“Hollywood is the reason I make the films I do. Because I hate it. And I would never go there or waste my time watching their films because… well, I am a lousy film-maker, this I admit. But I refuse to make shit. Bad films I can make. Shit, no.”
Let me tell you a story. The day after Columbine, I was interviewed for the Tom Brokaw news program. The reporter had been assigned a theory and was seeking soundbites to support it. “Wouldn’t you say,” she asked, ‘that killings like this are influenced by violent movies?” No, I said, I wouldn’t say that. “But what about ‘The Basketball Diaries’?” she asked. “Doesn’t that have a scene of a boy walking into a school with a machinegun?”
The obscure 1995 Leonardo DiCaprio movie did indeed have a brief fantasy scene of that nature, I said, but the movie failed at the box office and it’s unlikely the Columbine killers saw it.
The reporter looked disappointed, so I offered her my theory. “Events like this,” I said, “if they are influenced by anything, are influenced by news programs like your own. When an unbalanced kid walks into a school and starts shooting, it becomes a major media event. Cable news drops ordinary programming and goes around the clock with it. The story is assigned a logo and a theme song; these two kids were packaged as the Trench Coat Mafia. The message is clear to other disturbed kids: If I shoot up my school, I can be famous. The TV will talk about nothing else but me. Experts will try to figure out what I was thinking. Kids and teachers at school will see they shouldn’t have messed with me. I’ll go out in a blaze of glory.”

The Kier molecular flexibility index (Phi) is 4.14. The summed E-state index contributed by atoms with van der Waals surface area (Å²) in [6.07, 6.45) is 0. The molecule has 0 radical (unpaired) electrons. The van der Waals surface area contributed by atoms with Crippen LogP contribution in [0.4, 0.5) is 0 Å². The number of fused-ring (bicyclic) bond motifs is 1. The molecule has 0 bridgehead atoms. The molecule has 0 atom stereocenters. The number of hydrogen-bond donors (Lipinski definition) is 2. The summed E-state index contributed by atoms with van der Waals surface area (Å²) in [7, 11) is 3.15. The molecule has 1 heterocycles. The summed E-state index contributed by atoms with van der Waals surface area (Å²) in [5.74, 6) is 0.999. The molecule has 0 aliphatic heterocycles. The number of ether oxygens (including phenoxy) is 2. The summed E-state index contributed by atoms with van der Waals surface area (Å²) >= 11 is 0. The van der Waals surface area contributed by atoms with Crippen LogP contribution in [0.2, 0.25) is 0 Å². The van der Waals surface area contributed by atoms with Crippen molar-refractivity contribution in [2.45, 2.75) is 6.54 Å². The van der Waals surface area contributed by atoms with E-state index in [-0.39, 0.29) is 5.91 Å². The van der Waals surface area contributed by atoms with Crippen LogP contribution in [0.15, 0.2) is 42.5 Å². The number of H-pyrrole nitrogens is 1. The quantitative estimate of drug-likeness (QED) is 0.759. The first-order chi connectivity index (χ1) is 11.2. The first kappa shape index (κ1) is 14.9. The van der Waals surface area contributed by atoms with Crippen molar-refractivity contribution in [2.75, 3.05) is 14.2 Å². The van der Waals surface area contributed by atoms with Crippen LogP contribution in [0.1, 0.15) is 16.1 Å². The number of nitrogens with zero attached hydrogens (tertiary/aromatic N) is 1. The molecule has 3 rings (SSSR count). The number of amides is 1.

In short, I said, events like Columbine are influenced far less by violent movies than by CNN, “The NBC Nightly News” and other news media, who glorify the killers in the guise of “explaining” them.
The reporter thanked me and turned off the camera. Of course the interview was never used. They found plenty of talking heads to condemn violent movies, and everybody was happy.
Andy Warhol,Dracula, 1981, Polacolor 2 print. Colby College Museum of Art, Waterville, Maine. Gift of the Andy Warhol Foundation for the Visual Arts, Inc., The Andy Warhol Photographic Legacy Program
Fun fact: in 1974, Andy Warhol produced a film called Blood for Dracula. Art and film come together in an amazing way with this production.
Excerpts from Andrei Tarkovsky’s last letter to his father, famous Russian poet Arseny Tarkovsky.
I am really saddened to hear that you feel I supposedly chose the role of an “exile” and am all but getting ready to abandon my Russia… I don’t know who finds it convenient to present in this manner the difficult situation I have found myself in “thanks” to many years of persecution by the authorities at the Goskino and, in particular, its chairman — Yermash. […]